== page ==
Updated 21 August 2017
What is nappy rash?
Nappy rash isn’t a disease, it’s just an irritation on baby’s skin that’s found in the area of the nappy. It’s also called diaper dermatitis in places where they don’t call a nappy a nappy. Nappy rash is very common, and most babies will get it at some point.
It’s not serious, but it can be very irritating both for baby and for parents. A grumpy baby with a sore bum does not make for happy or well rested parents.
What causes nappy rash?
Just like it’s hard to figure out what causes a rash on adults, it’s tricky to figure out what’s causing nappy rash on a baby. There are lots of possibilities:
1. It could be the chemicals you’re using on your baby.
Every time you use a baby wipe to clean up your baby’s bum, you’re swiping chemicals across his delicate skin. Baby wipes with harsh chemicals can cause irritation.
Luckily, Hello Charlie has done all the hard work for you, and has done heaps of research to find the best and safest baby wipes for your baby. You can find it all in our Safer Baby Wipes Cheat Sheet.
2. It could be something your baby has eaten
My babies both had bad reactions to kiwi fruit. They’d eat some kiwi, and bam! Next nappy change they’d have a red, sore bum. It took me a while to put it together, but it turns out the kiwi fruit was just too acidic for both of them. I have friends who found the same thing with strawberries.
If your baby is still being exclusively breastfed, it could be something that you’ve eaten.
If your baby has started on solids, it could be something that your baby has eaten. When you introduce a new food to your baby, watch out for any adverse reactions. It might take a couple of days, which is why it’s recommended that you introduce new foods a few days apart.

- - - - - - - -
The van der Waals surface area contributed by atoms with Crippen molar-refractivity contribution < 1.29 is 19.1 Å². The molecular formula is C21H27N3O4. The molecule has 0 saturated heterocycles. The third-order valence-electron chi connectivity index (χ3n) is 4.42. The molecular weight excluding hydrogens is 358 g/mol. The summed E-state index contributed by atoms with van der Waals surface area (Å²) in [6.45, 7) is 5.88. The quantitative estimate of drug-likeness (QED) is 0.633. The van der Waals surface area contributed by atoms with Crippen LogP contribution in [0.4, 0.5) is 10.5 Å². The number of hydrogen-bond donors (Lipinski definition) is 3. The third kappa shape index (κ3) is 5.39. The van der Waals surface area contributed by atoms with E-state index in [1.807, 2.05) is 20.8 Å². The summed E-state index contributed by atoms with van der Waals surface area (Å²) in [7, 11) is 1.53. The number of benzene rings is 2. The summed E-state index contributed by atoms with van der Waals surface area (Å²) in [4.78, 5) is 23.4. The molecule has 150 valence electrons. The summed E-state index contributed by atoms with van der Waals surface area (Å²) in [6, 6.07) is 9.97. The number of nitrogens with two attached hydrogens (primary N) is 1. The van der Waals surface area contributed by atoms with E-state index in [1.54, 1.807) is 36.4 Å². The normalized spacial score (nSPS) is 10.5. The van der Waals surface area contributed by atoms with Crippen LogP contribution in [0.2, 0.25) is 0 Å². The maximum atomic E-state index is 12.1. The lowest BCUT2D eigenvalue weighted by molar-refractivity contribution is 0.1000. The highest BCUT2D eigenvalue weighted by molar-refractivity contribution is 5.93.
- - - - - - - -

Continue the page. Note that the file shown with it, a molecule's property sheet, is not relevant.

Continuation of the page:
3. You might be waiting too long between nappy changes
Although urine is sterile, it can be irritating on baby’s skin if the nappy is on too long. If you’re using cloth nappies, make sure that you’re using a nappy liner to draw moisture away from baby’s skin. It’s also best not to use waterproof plastic pants as these don’t allow the air to circulate.
If your baby is in a disposable nappy, change it frequently. Newborns will need to be changed every 2 to 2 ½ hours. As your baby gets older, he won’t need to wee as often, so you won’t need to change the nappy as often.
4. The nappy could be too tight
While you do need to fit a nappy firmly so that you don’t get leaks and blowouts, too tight and your baby can get irritations and rashes where the nappy rubs. Try moving up a size, or a different nappy brand.
5. Your baby could have an allergy to the nappy
If you’re using a cloth nappy, use an unscented, natural detergent to wash nappies in. Perfumes and baby skin do not go together.
If you’re using a disposable nappy, make sure you’re using one without perfumes, lotions and toxic chemicals. How do you know which nappies don’t have any of these? Check the Hello Charlie Safer Disposable Nappy Cheat Sheet, of course!
How to treat nappy rash
1. Use a soothing, safe nappy cream
Choose a nappy cream with soothing natural ingredients like calendula and chamomile. Stay away from the toxins, and go with natural oils (preferably organic).
If you want to go with a barrier cream, again, choose a nappy cream with organic ingredients, but find one with zinc. The zinc will soothe, but also puts a physical barrier between your baby’s skin and moisture.
How do you find a safe nappy cream? We’ve got a Cheat Sheet for that, too. Check out the Hello Charlie Safer Nappy Rash Creams Cheat Sheet.
2. Give your baby some nappy free time
Guaranteed to bring a grimace to the face of any parent, have your baby let it all hang out for a while. Pop baby in a warm spot on the floor, preferably on a towel or a blanket (you just know there’s going to be an accident, don’t you?). Getting a bit of air around the bum will do wonders for nappy rash prevention. Do this every day or every few days if you can.
How to prevent nappy rash
So, how to prevent nappy rash? Let’s sum up.
- Choose a nappy without perfumes, lotions or toxic chemicals
- Use a safer baby wipe
- Give your baby some nappy free time
- Watch your baby’s diet, and introduce new foods gradually
- Use a natural nappy cream
If you do all these things and your baby has still got a rash, if the rash doesn’t seem to clear up, or if you’re just plain worried – go see your child health nurse or other medical professional. It may not be nappy rash at all, but an allergy to something else.
Got any other great tips for treating nappy rash? Let us know in the comments below!
Image credit: Rebecca VC1 on Flickr